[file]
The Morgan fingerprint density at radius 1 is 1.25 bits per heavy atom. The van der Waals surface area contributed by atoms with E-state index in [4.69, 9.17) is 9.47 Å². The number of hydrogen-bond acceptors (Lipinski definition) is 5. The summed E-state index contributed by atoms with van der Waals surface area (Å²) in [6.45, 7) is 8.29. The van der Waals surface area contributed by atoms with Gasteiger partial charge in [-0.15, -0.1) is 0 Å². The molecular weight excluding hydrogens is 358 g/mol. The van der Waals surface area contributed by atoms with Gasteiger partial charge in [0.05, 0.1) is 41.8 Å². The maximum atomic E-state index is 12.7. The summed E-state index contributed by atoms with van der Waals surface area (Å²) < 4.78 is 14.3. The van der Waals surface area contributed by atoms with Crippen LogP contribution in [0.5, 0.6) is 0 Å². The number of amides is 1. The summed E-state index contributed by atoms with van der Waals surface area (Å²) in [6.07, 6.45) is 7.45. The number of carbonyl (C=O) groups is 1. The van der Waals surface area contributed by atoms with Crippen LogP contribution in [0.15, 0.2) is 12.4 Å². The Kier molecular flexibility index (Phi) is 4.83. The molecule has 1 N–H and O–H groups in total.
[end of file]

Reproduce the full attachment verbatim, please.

The Morgan fingerprint density at radius 1 is 1.25 bits per heavy atom. The van der Waals surface area contributed by atoms with E-state index in [4.69, 9.17) is 9.47 Å². The number of hydrogen-bond acceptors (Lipinski definition) is 5. The summed E-state index contributed by atoms with van der Waals surface area (Å²) in [6.45, 7) is 8.29. The van der Waals surface area contributed by atoms with Gasteiger partial charge in [-0.15, -0.1) is 0 Å². The molecular weight excluding hydrogens is 358 g/mol. The van der Waals surface area contributed by atoms with Gasteiger partial charge in [0.05, 0.1) is 41.8 Å². The maximum atomic E-state index is 12.7. The summed E-state index contributed by atoms with van der Waals surface area (Å²) < 4.78 is 14.3. The van der Waals surface area contributed by atoms with Crippen LogP contribution in [0.5, 0.6) is 0 Å². The number of amides is 1. The summed E-state index contributed by atoms with van der Waals surface area (Å²) in [6.07, 6.45) is 7.45. The number of carbonyl (C=O) groups is 1. The van der Waals surface area contributed by atoms with Crippen LogP contribution in [0.15, 0.2) is 12.4 Å². The Kier molecular flexibility index (Phi) is 4.83. The molecule has 1 N–H and O–H groups in total.